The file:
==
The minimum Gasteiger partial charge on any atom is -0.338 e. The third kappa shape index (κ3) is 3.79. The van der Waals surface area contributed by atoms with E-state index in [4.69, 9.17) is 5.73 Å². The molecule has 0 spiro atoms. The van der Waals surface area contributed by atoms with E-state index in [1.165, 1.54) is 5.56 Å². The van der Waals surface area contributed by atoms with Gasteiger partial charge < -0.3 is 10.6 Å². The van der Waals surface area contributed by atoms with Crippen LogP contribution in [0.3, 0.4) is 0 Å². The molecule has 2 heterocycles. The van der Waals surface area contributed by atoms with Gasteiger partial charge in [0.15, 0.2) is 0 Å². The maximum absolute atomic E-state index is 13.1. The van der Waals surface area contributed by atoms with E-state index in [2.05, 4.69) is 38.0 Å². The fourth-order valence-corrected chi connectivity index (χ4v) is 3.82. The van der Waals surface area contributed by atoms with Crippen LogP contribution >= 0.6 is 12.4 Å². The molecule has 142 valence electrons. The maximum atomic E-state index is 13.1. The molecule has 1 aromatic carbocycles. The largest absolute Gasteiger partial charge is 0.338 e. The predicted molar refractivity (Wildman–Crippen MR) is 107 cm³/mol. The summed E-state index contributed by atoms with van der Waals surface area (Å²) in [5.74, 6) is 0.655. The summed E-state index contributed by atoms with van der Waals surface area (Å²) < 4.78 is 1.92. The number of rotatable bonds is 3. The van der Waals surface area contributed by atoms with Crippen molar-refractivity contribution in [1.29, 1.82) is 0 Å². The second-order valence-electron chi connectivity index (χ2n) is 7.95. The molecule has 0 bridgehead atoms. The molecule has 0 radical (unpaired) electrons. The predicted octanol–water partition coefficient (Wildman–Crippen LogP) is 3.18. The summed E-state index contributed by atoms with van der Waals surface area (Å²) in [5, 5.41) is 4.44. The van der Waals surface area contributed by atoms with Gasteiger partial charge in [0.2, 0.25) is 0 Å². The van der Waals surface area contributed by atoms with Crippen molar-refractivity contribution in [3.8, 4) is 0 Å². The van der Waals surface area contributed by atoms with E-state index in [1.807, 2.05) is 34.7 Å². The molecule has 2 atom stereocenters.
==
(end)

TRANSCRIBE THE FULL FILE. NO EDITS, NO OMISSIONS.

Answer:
The minimum Gasteiger partial charge on any atom is -0.338 e. The third kappa shape index (κ3) is 3.79. The van der Waals surface area contributed by atoms with E-state index in [4.69, 9.17) is 5.73 Å². The molecule has 0 spiro atoms. The van der Waals surface area contributed by atoms with E-state index in [1.165, 1.54) is 5.56 Å². The van der Waals surface area contributed by atoms with Gasteiger partial charge < -0.3 is 10.6 Å². The van der Waals surface area contributed by atoms with Crippen LogP contribution in [0.3, 0.4) is 0 Å². The molecule has 2 heterocycles. The van der Waals surface area contributed by atoms with Gasteiger partial charge in [0.15, 0.2) is 0 Å². The maximum absolute atomic E-state index is 13.1. The van der Waals surface area contributed by atoms with E-state index in [2.05, 4.69) is 38.0 Å². The fourth-order valence-corrected chi connectivity index (χ4v) is 3.82. The van der Waals surface area contributed by atoms with Crippen LogP contribution >= 0.6 is 12.4 Å². The molecule has 142 valence electrons. The maximum atomic E-state index is 13.1. The molecule has 1 aromatic carbocycles. The largest absolute Gasteiger partial charge is 0.338 e. The predicted molar refractivity (Wildman–Crippen MR) is 107 cm³/mol. The summed E-state index contributed by atoms with van der Waals surface area (Å²) in [5.74, 6) is 0.655. The summed E-state index contributed by atoms with van der Waals surface area (Å²) < 4.78 is 1.92. The number of rotatable bonds is 3. The van der Waals surface area contributed by atoms with Crippen molar-refractivity contribution in [1.29, 1.82) is 0 Å². The second-order valence-electron chi connectivity index (χ2n) is 7.95. The molecule has 0 bridgehead atoms. The molecule has 0 radical (unpaired) electrons. The predicted octanol–water partition coefficient (Wildman–Crippen LogP) is 3.18. The summed E-state index contributed by atoms with van der Waals surface area (Å²) in [5, 5.41) is 4.44. The van der Waals surface area contributed by atoms with Gasteiger partial charge in [0.2, 0.25) is 0 Å². The van der Waals surface area contributed by atoms with Crippen molar-refractivity contribution in [3.8, 4) is 0 Å². The van der Waals surface area contributed by atoms with E-state index in [1.807, 2.05) is 34.7 Å². The molecule has 2 atom stereocenters.